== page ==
Uncovering the Hedgehog’s Secret Superpower

And What That Means for the Future of Impact Protection

Klara Zietlow
5 min readApr 6, 2021

As a hedgehog goes about its day, it will face a point where the only option it has is to take a leap of faith off a 30 ft. tall oak tree.

An old, giant oak tree
There’s most certainly a hedgehog up there, it’s just too small to see; Credit

Wait, hold up. What??

No, this isn’t some animal cruelty documentary. Wild hedgehogs are actually known to climb way up high in search of food (little wormies being the snack of choice). Being out there in the open is vulnerable making them easy targets for birds of prey.

Instead of tediously climbing back down to escape their feathered predators, they just fall (all 30 ft!), with no trampoline needed. ↓ At least, no external trampoline.

Built in Cushion

Spiky spines might seem like the opposite of a cushion, but for hedgehogs they do the trick.

When a hedgehog lands on the ground, its spines knock into each other setting off a domino effect throughout its pelt. This absorbs the impact by distributing the force of the fall over a large surface area, or at least as large as a hedgehog is ;)

Imagine a toothbrush. If it’s dense with bristles, it’s hard to push against. But, if there are only a few you’ll easily be able to push them down and touch the plastic head. Which one do you think provides more protection?

A close up of a hedgehog’s back
Wouldn’t want this as a toothbrush; Credit

The more dense the toothbrush is with bristles, the better protected the head is because of all the extra resistance. That’s why hedgehogs have over 5,000 spines, to distribute the force.

Fancy Structure

Only having the spines press against each other wouldn’t be enough to keep them safe though. It might work once, but afterwards the spines would be all bent and broken. Besides their layout, hedgehog spines have an internal structure of air chambers. This allows them to resist buckling under their axial load (force applied to the tip) 3 times better than a hollow tube would.

A hedgehog in glasses and a top hat
Rupert Hedgehog looking Posh; Credit

We know how classy hedgehogs like to be, so there’s no way they would settle for plain straight-sided chambers. No, they got fancy with some flower shapes. 🌸

There are 22 stringers running up and down the inside of the spine.

A lateral cross section; Thank you Emily Kennedy and team for the video! Full credits to them :)

Intersecting the stringers are plates that branch off into 3 separate plates before connecting with the wall. This results in many many many small chambers.

A longitudinal cross section; Thank you Emily Kennedy and team for the video! Full credits to them :)

Comparing a spine to a 201 stainless steel rod of the same diameter, the spine would come out stronger! But not only that, hedgehog spines are also as pliable as styrene rods with a slightly larger diameter.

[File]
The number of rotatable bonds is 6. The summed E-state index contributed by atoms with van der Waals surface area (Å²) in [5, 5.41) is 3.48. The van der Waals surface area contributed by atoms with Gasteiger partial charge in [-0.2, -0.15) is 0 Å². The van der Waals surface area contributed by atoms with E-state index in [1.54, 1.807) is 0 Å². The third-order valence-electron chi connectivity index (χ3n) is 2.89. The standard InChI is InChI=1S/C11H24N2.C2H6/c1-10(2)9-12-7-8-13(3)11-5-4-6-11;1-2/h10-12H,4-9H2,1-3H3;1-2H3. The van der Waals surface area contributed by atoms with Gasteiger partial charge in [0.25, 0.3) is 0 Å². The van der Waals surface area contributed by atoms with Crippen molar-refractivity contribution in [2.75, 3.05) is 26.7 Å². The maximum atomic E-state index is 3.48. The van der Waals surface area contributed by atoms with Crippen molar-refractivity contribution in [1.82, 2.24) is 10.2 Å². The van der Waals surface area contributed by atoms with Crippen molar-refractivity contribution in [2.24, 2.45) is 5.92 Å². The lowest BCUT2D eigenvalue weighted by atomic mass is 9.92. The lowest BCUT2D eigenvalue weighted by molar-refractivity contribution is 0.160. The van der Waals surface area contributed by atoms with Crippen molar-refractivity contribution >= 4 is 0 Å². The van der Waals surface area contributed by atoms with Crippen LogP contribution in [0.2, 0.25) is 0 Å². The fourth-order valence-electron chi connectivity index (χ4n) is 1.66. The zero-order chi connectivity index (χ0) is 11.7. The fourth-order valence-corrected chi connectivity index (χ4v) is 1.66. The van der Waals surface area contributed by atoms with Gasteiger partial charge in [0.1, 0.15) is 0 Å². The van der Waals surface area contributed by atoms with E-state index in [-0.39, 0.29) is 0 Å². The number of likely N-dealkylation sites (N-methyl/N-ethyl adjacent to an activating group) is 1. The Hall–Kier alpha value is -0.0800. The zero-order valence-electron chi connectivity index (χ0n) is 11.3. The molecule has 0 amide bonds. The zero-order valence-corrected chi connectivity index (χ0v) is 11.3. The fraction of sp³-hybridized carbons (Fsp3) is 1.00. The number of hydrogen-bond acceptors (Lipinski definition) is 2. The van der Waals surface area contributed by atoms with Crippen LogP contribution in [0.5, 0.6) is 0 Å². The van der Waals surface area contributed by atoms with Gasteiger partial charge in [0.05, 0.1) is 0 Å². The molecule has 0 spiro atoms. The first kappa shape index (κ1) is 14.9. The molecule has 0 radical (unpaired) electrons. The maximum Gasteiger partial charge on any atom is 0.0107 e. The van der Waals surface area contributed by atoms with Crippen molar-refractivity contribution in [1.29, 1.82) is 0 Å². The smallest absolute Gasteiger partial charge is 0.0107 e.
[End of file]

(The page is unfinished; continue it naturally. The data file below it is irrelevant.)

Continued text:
So what?

Okay, this is great, but what does this mean for us? Like why should anyone except the bird mafia care? 🐦

Well imagine if humans could do what hedgehogs could. Or protect our objects to go through the same. We would be superpowered! Car crashes would be less deadly, transport cases wouldn’t need extra padding, and our stunt doubles would be performing their most daring tricks yet.

A stunt double flying from a tank to a car
Imagine this, except hedgehog; Credit

When I was four, I got a concussion from falling 5 feet. If my flooring had had hedgehog inspired spines underneath it, would I still have gotten hurt? Maybe, but maybe not.

But how?

Obviously things aren’t that simple for hedgehog protection to become mainstream. We’re not as experienced as hedgehogs, so making something so intricate on a commercial scale is difficult. 3D printing isn’t feasible enough yet and injection molding can’t make enclosed chambers.

Our advantage over hedgehogs is that we don’t need to do everything that hedgehogs do. Not every part of a spine is designed for impact protection because however fun it might be, hedgehogs do not spend all of their time on the big tree drop tower.

This means we can simplify the internal structure when mimicking spines without affecting how well they function.

The startup Hedgemon has figured this out and is creating a hedgehog inspired football helmet liner to prevent concussions. They’re super cool and I recommend you check them out!

A gif of a head with Hedgemon’s hedgehog inspired football helmet
Their amazing helmet liner; Credit

Extra Resources

If you skipped straight down here or are a visual learner, here’s a video that explains pretty much the same thing. 🎥

If you’d like to learn more about hedgehogs and what their spines can teach us, take a look at this one-pager. 📄

If you want to make your own 3D model of a spine, follow my Solidworks tutorial. 💻

Finally, these are two great papers for you to read:

Hey I’m Klara, a 14 yo Innovator at TKS. If you want to learn more about the projects I’m doing in biomimicry, be sure to follow me here on Medium, connect on LinkedIn, or get in touch with me at klaradzietlow@gmail.com! Also subscribe to my newsletter to get monthly updates on what I’ve been up to and cool resources I’ve found!



Klara Zietlow

Passionate about the future of food and the environment. Likes animals too :)